Profile or examples from previous lessons
1. Connection — 10 minutes
Review the previous lessons by eliciting responses:
What is one thing you remember from your feature writing experience about feature ledes?
What do you remember about feature endings?
Briefly review the importance of strong ledes and endings, then shift the focus to today’s lesson: the middle of the profile.
2. Direct instruction & exploration — 30 minutes
The middle of a profile needs to be carefully constructed. In addition to facts, you must build in descriptions, explanations, anecdotes and quotes to give your reader a sense of what the person is really like. Character must shine through.
Explore one of the profiles provided with supplementary materials (see master list). Have students work independently or in pairs. Divide profiles among pairs or individuals so each has 4-5 to work with and each piece is being analyzed by more than one person/pair in the class. Students should skim and label the examples, looking for what makes the profile relatable, shows the individuals’ unique traits and lets character shine through at a personal level.
3. Discussion — 10 minutes
Go through each feature, asking those who analyzed each to comment on the following:
- What made the story interesting?
- What do you wish had been included?
- How did that organization serve to support theme or topic?
- What details provided an insight into the subject’s character?
- What could the author have done to improve the piece?
4. Direct instruction & exploration — 15 minutes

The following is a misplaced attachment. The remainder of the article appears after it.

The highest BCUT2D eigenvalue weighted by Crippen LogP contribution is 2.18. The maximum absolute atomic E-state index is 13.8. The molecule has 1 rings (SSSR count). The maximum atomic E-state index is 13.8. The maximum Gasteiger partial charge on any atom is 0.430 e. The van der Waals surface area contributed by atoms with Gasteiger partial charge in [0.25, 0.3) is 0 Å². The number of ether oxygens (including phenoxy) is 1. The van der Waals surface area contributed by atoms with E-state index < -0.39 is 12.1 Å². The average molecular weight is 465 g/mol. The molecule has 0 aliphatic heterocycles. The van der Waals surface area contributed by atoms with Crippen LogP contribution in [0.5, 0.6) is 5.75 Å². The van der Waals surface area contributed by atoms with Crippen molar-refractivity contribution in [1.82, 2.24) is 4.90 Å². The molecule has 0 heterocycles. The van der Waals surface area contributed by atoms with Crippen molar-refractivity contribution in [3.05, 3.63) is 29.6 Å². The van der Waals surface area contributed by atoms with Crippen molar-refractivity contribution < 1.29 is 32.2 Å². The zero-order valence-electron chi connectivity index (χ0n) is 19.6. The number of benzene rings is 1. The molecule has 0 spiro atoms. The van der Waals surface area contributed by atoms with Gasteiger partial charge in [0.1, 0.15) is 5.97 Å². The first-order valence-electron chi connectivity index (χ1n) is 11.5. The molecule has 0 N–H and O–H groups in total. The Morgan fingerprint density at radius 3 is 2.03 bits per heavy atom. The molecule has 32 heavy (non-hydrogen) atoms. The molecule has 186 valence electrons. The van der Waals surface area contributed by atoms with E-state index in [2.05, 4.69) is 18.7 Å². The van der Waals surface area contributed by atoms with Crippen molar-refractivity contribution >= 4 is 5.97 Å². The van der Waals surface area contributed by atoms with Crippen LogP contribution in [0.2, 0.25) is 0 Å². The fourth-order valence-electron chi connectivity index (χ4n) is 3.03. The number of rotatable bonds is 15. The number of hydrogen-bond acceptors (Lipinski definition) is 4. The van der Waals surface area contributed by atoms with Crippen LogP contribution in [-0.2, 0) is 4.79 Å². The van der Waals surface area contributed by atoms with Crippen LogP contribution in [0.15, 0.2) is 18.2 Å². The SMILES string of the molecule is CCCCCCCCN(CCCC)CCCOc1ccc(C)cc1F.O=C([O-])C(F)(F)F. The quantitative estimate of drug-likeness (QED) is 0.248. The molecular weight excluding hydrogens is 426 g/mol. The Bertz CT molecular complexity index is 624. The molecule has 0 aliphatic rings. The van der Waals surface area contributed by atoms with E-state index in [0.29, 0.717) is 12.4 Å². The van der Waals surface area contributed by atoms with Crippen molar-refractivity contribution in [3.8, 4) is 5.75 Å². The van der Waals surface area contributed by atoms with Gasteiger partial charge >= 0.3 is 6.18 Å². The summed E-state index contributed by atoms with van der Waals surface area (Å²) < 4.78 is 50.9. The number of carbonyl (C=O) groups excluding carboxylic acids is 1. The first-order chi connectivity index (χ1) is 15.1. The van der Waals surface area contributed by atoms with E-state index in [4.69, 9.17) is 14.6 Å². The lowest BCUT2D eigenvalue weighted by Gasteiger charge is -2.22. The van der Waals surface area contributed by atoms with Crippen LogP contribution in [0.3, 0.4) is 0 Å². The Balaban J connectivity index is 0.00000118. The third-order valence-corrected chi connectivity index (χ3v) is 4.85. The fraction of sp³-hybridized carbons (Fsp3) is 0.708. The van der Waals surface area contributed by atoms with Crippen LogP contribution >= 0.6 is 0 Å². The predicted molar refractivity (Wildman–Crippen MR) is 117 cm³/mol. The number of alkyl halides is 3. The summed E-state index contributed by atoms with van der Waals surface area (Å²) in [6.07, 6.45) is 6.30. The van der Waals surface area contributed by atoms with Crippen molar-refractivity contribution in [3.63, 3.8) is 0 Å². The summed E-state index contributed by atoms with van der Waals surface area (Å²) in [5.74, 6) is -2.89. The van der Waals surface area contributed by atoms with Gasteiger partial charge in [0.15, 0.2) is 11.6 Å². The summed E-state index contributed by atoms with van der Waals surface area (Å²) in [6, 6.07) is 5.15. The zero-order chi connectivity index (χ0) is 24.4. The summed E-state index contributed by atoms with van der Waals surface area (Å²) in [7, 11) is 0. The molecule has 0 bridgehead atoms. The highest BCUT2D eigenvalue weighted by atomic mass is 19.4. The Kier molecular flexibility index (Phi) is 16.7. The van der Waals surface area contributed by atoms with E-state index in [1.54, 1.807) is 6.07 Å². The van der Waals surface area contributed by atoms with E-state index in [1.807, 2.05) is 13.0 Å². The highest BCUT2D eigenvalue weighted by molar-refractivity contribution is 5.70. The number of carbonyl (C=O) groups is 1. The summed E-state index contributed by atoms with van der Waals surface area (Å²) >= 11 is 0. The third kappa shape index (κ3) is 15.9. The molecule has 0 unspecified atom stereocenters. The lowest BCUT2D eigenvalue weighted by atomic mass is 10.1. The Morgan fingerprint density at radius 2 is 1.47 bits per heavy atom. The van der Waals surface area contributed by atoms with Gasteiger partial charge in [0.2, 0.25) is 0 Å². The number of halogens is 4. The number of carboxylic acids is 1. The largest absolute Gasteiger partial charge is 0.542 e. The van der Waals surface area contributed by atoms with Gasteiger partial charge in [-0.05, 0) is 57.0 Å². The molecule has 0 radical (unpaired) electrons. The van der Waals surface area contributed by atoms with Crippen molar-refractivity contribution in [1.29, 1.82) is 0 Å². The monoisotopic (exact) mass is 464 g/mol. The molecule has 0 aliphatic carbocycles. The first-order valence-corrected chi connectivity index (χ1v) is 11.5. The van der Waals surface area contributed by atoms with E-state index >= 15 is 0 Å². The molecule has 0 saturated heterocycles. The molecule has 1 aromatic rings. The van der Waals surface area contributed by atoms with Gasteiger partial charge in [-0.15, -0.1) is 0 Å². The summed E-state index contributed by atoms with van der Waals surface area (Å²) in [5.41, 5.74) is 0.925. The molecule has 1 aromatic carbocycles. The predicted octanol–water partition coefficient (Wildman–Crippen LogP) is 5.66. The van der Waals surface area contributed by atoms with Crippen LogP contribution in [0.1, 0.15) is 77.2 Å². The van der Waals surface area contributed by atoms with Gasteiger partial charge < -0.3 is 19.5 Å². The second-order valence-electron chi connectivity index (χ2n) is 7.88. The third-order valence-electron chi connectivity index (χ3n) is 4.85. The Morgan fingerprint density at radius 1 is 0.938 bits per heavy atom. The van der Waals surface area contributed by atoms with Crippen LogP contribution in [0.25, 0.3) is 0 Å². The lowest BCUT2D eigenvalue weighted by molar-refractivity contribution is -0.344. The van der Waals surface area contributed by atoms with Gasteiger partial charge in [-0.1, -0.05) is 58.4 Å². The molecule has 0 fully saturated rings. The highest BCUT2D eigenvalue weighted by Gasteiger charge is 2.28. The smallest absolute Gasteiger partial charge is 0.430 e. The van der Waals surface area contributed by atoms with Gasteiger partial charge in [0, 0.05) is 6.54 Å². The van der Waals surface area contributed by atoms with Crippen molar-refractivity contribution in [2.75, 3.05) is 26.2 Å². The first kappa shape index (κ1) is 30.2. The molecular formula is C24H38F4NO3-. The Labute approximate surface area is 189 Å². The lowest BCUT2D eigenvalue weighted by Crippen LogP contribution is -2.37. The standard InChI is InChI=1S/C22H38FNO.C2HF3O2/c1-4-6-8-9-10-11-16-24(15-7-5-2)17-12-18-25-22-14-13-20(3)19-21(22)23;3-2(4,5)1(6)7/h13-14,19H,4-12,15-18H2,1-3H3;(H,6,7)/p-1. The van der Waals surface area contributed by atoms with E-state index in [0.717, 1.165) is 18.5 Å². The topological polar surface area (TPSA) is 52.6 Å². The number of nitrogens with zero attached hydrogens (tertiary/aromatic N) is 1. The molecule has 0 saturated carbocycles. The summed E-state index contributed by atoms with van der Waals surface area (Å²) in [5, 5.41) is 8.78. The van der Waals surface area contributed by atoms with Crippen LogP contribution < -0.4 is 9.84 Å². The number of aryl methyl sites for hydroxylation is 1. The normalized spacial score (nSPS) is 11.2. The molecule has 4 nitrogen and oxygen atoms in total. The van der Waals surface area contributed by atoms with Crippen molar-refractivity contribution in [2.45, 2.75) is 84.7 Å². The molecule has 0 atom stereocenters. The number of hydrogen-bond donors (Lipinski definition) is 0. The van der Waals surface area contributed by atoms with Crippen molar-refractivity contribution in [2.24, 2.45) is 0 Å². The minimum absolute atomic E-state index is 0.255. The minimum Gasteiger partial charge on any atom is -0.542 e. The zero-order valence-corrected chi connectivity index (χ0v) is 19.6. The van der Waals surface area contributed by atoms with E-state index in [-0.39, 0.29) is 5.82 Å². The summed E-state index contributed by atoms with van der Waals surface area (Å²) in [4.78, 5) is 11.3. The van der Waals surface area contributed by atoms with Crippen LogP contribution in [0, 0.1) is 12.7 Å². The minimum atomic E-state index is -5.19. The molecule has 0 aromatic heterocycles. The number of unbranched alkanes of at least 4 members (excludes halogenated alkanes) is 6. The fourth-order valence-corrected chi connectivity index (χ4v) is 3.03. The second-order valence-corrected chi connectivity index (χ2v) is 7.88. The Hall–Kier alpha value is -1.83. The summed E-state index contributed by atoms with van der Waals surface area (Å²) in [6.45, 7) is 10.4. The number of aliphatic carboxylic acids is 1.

Go back over your first draft with your notes and transcripts and consider the following.
- What quotes should you add?
- What details have you forgotten?
- Do you have side-notes or alternate sources that would add to the profile?
Add them all in.
Then reread again and check for your own voice. Is it strong and sure? Does the story have good flow? Is it interesting? How can you make it better?
Your profile is now probably too long, but it’s got everything you think is interesting. Now you have to begin cutting. Remember, nothing is sacred. Consider the following:
- If you’re beginning with an anecdotal lede, read it carefully to be sure it’s tight, bright and on point.
- Does the biographical paragraph (usually the nutgraf) wander to much or just say what’s essential? Are you trying to tell too much? If so, you may need to cut or condense whole sections.
- End on a strong note. Sometimes this can be the toughest part of a profile. Consider letting the source have the last word (end on a strong quote) or going the circular route (returning to the opening anecdote or scene). Other options include answering the question you started with or ending with a different anecdote.
5. Assignment — 40 minutes
Students should continue working on their profiles.
6. Exit ticket — 5 minutes
Report out: What did you learn about profiles in the past two days that you applied to your feature? What did you do with your story, and how has what you learned helped you? Be specific.